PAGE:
Blood work

October 29th, 2009

I’m sitting at Starbuck’s in the city. I have just had vials and vials of blood drawn – I stopped counting at five – on an empty stomach and I have earned this treat, this hour in the coffee house with no children, this triple-shot latte, this blueberry muffin.

The blood work is to try to find, or not find, a cause for my embolism. The doctor running my intake paper work was the same nice doctor from my ER visit; not the brusque one who told me I had multiple pulmonary emboli in both lungs and then left but the nice hematologist who came in afterwards to clean up her mess, the one who talked me down out of my panic, the one who drew little pictures of lungs and circulatory systems on a loose piece of paper and explained to me why I shouldn’t worry about a stroke, about an aneurism.

The phlebotomist who drew my blood was kind and cheerful, chatting away while deftly switching vials, distracting me with questions about my kids, about where I’m from, if I have Heimweh (homesickness, though a more literal, and literary, translation is pain; pain for home). People see my name – I never changed it to R’s über-Swiss last name, it was too much trouble and anyway to this day I don’t think I pronounce it quite right – and they hear my book-German and they know I’m not from here. They ask how long I’ve been here, they complement my German, they ask if my boys speak English or German. They are always pleased to hear “both,” say what an advantage the boys will have with English as a mother tongue, say how good it is that they can speak Swiss with the other kids. They are always nice to me. Switzerland is gaining a reputation as Fremdfeindlich (xenophobic) – hm, perhaps campaigns like this have something to do with it? – but people are always nice to me, curious. I am, of course, the “right” kind of foreigner, but that is a post for another time. For the woman drawing my vials of blood it was probably a godsend, my Ausländerin status – something new and different to chat about as she distracts yet another patient from the sixth, seventh vial of blood.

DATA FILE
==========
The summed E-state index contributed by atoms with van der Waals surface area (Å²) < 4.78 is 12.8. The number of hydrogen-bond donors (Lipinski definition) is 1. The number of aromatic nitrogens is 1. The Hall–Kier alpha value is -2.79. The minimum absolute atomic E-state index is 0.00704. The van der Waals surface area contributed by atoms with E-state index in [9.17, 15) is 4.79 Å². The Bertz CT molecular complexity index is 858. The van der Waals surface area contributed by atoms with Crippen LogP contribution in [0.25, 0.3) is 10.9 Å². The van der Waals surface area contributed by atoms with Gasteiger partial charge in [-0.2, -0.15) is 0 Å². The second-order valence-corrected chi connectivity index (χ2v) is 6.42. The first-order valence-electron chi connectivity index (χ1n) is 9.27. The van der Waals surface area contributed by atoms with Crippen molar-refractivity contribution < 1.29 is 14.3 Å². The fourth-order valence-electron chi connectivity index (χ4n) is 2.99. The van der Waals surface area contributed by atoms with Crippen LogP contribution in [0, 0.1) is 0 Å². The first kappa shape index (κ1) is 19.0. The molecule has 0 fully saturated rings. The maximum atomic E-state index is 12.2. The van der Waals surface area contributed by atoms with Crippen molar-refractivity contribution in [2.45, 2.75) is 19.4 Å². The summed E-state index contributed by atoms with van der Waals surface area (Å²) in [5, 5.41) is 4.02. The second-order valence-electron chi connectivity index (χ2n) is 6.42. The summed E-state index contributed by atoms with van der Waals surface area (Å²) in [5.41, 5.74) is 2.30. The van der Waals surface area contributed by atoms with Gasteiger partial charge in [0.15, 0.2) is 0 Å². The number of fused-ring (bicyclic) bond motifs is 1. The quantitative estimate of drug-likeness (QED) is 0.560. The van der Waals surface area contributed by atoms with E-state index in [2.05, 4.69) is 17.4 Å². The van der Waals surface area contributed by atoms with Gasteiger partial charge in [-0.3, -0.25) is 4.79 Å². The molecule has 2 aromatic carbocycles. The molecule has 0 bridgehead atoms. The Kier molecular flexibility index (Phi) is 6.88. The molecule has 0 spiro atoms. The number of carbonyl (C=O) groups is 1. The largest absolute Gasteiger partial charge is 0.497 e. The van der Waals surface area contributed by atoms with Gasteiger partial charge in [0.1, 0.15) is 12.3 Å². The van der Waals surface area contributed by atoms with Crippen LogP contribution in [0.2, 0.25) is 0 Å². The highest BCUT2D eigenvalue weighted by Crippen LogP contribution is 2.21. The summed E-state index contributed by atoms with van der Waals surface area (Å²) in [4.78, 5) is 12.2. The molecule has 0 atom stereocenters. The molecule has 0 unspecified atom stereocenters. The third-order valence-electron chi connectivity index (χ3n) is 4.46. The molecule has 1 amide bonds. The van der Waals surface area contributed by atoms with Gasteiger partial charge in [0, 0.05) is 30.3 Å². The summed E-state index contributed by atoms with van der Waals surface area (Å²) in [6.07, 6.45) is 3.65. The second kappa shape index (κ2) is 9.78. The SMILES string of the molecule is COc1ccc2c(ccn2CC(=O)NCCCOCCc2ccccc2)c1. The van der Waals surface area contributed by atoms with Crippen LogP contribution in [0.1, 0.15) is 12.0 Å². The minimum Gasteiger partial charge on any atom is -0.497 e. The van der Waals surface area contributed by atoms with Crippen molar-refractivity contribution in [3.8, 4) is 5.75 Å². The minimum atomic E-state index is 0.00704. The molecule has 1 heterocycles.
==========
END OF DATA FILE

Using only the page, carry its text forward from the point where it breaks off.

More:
And then it was over. She gave me a bottle of water and told me to go straight to the cafeteria to eat something. (I disobeyed, took the five minute bus ride here instead). She said it would probably be two weeks, a little longer, before my results come. There will be a letter. In two weeks, a little longer.

In two weeks, a little longer, the Boychen turns two. In two weeks, a little longer, there will be a letter, telling me a little something – or nothing at all – about  the rest of my life.